Lots of children love to be scared. If you happen to know one of them, they might just love one of these chilling chapter books suitable for readers aged 5+ ‘Isadora Moon Puts on a Show,’ by Harriet Muncaster (OUP) One of my favourite, glittery half-fairy, half-vampires is back in her tenth adventure. Isadora is … Continue reading Chilling Chapter Books…
It is with much excitement that I introduce you to Sally Gardner’s first middle grade title since the award-winning ‘I, Coriander,’ 14 years ago! When Celeste wakes up in a costume basket at the Royal Opera House, she hopes that her encounter with the strange man in an emerald green suit at the bottom of … Continue reading Blog Tour: ‘Invisible in a Bright Light,’ by Sally Gardner.
If you like seriously creepy tales of ghouls and ghosties mixed with an inept Nancy Drew-style lead, look no further than ‘The Ghouls Of Howlfair’! Make sure you read Nick’s spooktacular piece about how his main character Molly Thompson came about - the geeks and the weirdos will prevail! Howlfair is a town built on … Continue reading Blog Tour: ‘The Ghouls Of Howlfair,’ by Nick Tomlinson, illustrated by Kim Geyer.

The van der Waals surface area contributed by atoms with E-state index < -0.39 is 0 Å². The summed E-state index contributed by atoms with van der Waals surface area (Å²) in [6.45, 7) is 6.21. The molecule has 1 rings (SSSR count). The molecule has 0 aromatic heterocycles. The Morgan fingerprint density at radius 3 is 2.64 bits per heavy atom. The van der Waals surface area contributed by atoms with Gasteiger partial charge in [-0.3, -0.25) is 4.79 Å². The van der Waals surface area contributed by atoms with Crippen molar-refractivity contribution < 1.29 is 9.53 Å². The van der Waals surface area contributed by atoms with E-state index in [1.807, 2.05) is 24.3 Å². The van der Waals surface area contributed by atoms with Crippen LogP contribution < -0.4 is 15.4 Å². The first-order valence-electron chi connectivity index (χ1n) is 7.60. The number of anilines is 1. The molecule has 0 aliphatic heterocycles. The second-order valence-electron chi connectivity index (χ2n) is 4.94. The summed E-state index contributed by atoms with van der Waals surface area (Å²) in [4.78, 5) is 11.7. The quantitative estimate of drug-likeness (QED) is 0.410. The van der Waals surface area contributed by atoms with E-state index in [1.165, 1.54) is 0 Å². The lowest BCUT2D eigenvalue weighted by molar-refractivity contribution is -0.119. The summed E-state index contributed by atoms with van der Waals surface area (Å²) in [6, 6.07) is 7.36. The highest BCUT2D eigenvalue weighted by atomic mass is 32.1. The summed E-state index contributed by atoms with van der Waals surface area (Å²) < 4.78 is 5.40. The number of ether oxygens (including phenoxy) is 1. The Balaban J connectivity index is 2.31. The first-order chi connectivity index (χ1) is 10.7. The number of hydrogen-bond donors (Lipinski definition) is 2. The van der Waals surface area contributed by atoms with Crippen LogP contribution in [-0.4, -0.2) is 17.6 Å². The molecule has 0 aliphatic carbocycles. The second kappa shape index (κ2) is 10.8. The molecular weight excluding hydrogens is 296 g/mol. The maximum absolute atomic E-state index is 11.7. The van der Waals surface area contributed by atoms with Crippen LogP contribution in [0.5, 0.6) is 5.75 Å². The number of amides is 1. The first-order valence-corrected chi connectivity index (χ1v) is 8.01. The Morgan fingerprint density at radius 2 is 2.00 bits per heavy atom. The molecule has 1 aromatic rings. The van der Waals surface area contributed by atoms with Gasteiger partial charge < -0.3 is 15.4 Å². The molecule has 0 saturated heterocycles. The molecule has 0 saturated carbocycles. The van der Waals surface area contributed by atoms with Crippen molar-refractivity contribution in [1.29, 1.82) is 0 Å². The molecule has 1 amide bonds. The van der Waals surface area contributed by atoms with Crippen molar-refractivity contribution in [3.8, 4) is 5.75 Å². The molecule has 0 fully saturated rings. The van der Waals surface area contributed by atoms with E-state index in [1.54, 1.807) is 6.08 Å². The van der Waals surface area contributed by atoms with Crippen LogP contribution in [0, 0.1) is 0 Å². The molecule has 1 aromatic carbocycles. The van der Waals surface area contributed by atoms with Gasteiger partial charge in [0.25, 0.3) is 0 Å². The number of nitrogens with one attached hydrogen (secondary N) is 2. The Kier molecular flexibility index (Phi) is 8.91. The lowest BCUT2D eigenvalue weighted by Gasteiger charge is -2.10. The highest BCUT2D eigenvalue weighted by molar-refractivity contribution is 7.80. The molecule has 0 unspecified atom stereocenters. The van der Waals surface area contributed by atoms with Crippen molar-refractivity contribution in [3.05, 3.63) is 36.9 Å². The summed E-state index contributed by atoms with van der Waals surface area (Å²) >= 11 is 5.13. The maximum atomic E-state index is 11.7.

Today is my stop on the ‘My Family and Other Ghosts’ blog tour. I am very excited to be on board as I’ve loved all the previous books of Lou’s that I’ve read and I have a special piece from her about how the story reflected her relationship with her brother growing up. But first … Continue reading ‘My Family and Other Ghosts,’ by Lou Kuenzler, illustrated by Steve Brown.
After the success of her debut novel, ‘Mold and the Poison Plot, Lorraine is back with her second title: ‘The Maker Of Monsters.’ Fans of her first book will not be disappointed; there’s still the warmth and wit of Mold, interlaced with a layer of lurking menace and fear! The story begins with Brat, isolated … Continue reading ‘The Maker Of Monsters,’ by Lorraine Gregory, illustrations by Meg Hunt.